Jun 212012

The group visited Thursley Common in Surrey on Sunday 17 June.  The day started overcast but soon cleared to a sunny day, however the recent heavy rainfall meant that the boggy part of this National Nature Reserve was particularly wet and in one section brought a whole new meaning to ‘boardwalk’!

It is now six years since Thursley Common was devastated by a major heath fire, and the remaining signs of that fire are the few burnt remains of shrubs amongst the regenerated heather.  On the whole the heathland, mire and woodland appear to have recovered, but as we walked around two pieces of the ecosystem “jigsaw” were still largely absent – there was little in the way of gorse bushes – instead silver birch is invading the heathland – and there was no sign of dartford warbler.

However, what we did see – and we saw a lot – demonstrated that Thursley Common has largely recovered and remains a very special place.

We quickly connected with stonechat (previously these would have often been associated with dartford warbler), reed bunting and linnet.  A pair of buzzards were seen throughout the day over the heath; the first time I believe we have recorded buzzard at this location and indicative of the eastward expansion of their range over the last few years.  Another exciting raptor, that gave splendid views and aerial performances, were a pair of hobbys.  Curlew, woodlark and tree pipit were soon added, but for me the bird of the day were the redstarts.  These seem to be doing very well as we saw at least 4 or 5 pairs, each apparently with young.  In the sunlight the adult males looked truely spectacular.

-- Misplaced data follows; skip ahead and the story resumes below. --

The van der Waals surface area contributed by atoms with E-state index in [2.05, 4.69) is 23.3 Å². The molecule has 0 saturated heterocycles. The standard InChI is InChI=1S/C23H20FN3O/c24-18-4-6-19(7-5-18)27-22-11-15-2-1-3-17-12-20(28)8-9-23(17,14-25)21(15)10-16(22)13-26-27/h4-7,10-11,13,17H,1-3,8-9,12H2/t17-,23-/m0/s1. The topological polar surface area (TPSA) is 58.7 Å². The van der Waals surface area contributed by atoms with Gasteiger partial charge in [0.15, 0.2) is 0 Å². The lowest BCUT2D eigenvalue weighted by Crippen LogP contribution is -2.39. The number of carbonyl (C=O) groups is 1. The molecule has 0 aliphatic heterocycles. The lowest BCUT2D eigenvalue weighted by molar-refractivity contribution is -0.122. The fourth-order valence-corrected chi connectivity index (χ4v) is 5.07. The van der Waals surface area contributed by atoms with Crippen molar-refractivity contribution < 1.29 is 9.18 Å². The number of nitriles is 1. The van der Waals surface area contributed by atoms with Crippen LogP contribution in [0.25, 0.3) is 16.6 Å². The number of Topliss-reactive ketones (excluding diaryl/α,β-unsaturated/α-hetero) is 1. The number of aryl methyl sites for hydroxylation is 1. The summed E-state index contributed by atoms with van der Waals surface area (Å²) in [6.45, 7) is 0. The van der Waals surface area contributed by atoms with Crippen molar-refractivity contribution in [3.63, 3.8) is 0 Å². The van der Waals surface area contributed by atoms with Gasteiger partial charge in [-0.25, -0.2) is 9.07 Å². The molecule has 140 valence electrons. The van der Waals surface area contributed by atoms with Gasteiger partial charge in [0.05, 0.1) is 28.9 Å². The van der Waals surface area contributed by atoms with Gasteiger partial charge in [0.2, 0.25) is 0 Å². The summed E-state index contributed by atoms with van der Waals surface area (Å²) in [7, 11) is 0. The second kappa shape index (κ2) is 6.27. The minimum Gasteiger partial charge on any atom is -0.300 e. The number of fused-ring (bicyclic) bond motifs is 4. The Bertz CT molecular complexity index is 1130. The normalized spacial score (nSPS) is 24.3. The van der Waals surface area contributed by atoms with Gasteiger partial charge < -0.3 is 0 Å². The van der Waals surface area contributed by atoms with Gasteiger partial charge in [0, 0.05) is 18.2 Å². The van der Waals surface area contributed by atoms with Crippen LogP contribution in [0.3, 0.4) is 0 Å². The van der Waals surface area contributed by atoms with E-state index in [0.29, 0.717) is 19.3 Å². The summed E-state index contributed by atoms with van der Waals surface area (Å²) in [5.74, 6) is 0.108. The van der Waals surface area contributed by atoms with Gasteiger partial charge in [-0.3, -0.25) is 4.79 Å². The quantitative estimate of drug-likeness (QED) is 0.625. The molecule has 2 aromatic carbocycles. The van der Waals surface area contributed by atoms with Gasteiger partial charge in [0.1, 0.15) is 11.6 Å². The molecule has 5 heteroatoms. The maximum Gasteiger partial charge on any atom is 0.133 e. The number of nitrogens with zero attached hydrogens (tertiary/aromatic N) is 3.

Shifting our gaze groundward there was also much to see: basking common lizards, four-spotted chasers, beautiful demoiselle (and they truely are), southern marsh orchids (correct me if I’m wrong with my id), and a fantastic raft spider.  This is the second largest spider in the UK and a specialist of these peaty bogs – it seemed to be able to walk on water and then it disappeared as it dived beneath the surface.

In the woodland section we also saw and heard willow warbler (at last – this species has been hard to find this year in Kent), chiffchaff, chaffinch, great,blue and long-tailed tits,  green and great spotted woodpeckers, robin, wren and we heard the high pitched calls of goldcrests in the conifers above.

If you didn’t manage to join us, enjoy the selection of photographs below taken on the day.  And if you get the chance to go there during the summer it is well worth the visit.

Report by Paul Yetman, trip leader.

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  One Response to “Thursley Common – trip report”

Comments (1)
  1. If the lack of gorse and Dartford Warbler are connected , as you suggest, Paul, let’s hope the birch is controlled a bit and the gorse comes through again. It would be such a shame not to see Dartford Warbler here again. A real story of how nature is connected, one for Chris Packham’s new series.
    (- had trouble finding the photos though…..)

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